“With options there’s more profitability because there’s less competition taking the other side of that trade,” Angel explained. “There’s not a lot of organic competition. You’ve got a handful of market makers willing to trade.”

Avoiding poker sharks

That said, there is certainly still competition in options trading, which is a complex world that can be riskier than the stock market. Investors like hedge funds can be the sharks at a card table. Market makers would rather avoid these pros, who likely know things the market maker doesn’t.

Market makers post lower bids and higher offers (a wider spread) when they think a smart hedge fund trader will show up. That’s also why market makers will pay up to single out the orders from uninformed day traders. Citadel Securities, one of the biggest market makers, paid Robinhood about $28 million for its customers’ options orders during the first three months of the year.

“Market makers are more than happy to buy order flow from the Robinhoods of the world because they understand that Robinhood traders are mostly unsophisticated newbies who don’t really have any special inside insight,” Angel said. “You really don’t want to be playing poker with people who are better than you are.”

Options also contain leverage that can magnify investment gains. A typical contract gives the trader the option to buy or sell 100 shares of a stock, at a fraction of the money it would take to actually buy 100 shares of stock. The lower cost of an options contract, and its structure, can amplify the market maker’s return on its trading capital.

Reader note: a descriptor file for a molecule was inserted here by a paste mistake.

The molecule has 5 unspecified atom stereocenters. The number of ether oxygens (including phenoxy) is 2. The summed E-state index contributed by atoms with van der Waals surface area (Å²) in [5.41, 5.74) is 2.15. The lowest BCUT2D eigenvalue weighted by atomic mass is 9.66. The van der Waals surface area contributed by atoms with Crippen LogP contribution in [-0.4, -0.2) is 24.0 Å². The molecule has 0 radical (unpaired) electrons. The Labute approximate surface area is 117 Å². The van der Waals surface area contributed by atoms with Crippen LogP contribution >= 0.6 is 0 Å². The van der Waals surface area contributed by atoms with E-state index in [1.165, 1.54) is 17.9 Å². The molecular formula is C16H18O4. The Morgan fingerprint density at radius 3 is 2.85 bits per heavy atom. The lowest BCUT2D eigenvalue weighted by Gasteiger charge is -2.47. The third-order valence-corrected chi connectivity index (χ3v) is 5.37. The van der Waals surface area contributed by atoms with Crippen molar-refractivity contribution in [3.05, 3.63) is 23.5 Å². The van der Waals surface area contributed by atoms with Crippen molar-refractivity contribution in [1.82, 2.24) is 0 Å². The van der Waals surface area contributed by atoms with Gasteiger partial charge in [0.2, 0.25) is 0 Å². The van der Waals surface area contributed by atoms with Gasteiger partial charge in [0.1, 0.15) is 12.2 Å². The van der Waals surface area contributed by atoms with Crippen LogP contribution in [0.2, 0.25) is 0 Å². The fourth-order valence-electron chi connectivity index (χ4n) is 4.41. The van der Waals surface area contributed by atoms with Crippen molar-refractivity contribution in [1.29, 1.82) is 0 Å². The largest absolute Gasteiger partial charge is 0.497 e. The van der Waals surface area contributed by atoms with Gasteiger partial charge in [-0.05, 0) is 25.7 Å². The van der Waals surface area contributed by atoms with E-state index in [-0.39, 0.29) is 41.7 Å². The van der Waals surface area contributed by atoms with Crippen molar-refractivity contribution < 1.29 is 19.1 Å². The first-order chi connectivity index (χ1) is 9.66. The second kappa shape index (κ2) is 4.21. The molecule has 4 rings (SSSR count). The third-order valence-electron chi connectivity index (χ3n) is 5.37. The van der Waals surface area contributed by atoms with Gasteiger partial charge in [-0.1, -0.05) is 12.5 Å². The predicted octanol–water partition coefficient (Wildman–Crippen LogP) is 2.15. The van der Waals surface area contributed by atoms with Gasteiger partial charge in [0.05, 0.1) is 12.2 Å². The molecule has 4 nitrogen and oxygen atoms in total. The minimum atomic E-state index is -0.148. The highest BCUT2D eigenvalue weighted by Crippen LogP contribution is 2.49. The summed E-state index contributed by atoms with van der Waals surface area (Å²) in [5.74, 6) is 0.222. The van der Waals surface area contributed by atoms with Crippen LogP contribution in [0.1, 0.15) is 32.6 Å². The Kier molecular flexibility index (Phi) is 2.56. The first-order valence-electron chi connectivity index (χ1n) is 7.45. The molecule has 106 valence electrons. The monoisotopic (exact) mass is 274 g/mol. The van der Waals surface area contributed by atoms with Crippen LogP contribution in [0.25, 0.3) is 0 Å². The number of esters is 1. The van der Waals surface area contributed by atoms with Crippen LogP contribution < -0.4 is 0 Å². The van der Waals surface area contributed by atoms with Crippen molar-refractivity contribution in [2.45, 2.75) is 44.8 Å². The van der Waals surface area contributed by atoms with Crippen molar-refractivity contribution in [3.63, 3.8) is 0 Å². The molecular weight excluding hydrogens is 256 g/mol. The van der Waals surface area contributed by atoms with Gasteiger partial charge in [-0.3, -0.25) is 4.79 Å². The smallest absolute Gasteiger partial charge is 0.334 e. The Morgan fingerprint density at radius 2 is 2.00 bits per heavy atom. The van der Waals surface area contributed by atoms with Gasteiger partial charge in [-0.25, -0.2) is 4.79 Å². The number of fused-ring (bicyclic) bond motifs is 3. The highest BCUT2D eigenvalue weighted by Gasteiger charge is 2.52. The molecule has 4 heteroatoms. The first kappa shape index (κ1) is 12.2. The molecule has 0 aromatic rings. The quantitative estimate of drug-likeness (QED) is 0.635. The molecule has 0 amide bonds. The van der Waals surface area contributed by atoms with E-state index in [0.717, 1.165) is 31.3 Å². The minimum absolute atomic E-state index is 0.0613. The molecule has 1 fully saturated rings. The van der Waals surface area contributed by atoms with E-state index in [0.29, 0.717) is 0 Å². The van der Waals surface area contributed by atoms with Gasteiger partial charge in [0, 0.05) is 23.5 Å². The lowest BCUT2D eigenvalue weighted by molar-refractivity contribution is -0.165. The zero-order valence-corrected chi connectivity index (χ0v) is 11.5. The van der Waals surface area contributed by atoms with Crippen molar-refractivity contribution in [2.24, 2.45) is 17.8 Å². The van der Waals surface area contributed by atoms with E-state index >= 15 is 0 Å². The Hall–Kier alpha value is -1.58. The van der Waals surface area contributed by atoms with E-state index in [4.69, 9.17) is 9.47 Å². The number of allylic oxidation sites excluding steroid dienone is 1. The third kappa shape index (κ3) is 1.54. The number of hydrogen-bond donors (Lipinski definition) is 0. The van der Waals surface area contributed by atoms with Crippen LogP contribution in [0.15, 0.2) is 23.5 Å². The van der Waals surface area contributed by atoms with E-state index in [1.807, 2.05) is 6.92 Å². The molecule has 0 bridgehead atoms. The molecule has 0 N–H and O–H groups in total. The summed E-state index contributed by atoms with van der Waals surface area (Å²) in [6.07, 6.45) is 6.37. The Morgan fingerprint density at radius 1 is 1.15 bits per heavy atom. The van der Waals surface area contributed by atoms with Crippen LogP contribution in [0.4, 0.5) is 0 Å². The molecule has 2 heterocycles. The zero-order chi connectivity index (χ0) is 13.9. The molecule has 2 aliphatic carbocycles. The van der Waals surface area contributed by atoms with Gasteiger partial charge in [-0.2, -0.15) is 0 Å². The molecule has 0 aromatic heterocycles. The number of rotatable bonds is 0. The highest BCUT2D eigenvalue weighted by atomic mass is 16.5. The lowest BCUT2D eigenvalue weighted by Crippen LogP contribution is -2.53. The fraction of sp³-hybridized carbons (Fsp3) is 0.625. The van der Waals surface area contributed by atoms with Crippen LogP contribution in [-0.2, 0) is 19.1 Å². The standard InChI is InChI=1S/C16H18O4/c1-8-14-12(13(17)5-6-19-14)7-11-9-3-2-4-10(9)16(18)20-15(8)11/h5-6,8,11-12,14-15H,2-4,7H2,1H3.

There are guard rails in place to look out for retail customers. Regulations require that brokerages give their customers the best bid and offer available on an exchange, for example (this rule is known as the national best bid and offer, or NBBO). To reduce the incentive for brokerages to send customer trades to the market maker that pays them the most, rather than the one that gets their customer the best deal, companies like Robinhood get paid the same rate by all the market makers they work with.

Market makers understand the intricacies of electronic trading and can provide prices that are even better than the NBBO—known as price improvement. The question becomes who gets the money: the broker, the market maker, or the customer?

Overall, retail traders appear to be getting a better deal than they have in the past, said Robert Battalio, a finance professor at the University of Notre Dame. But as commissions go away, it’s harder for customers to price compare, and to understand whether they could do better with another brokerage. “Everybody is getting NBBO,” Battalio said. “It’s how much inside of that are you getting. How much price improvement are you getting?”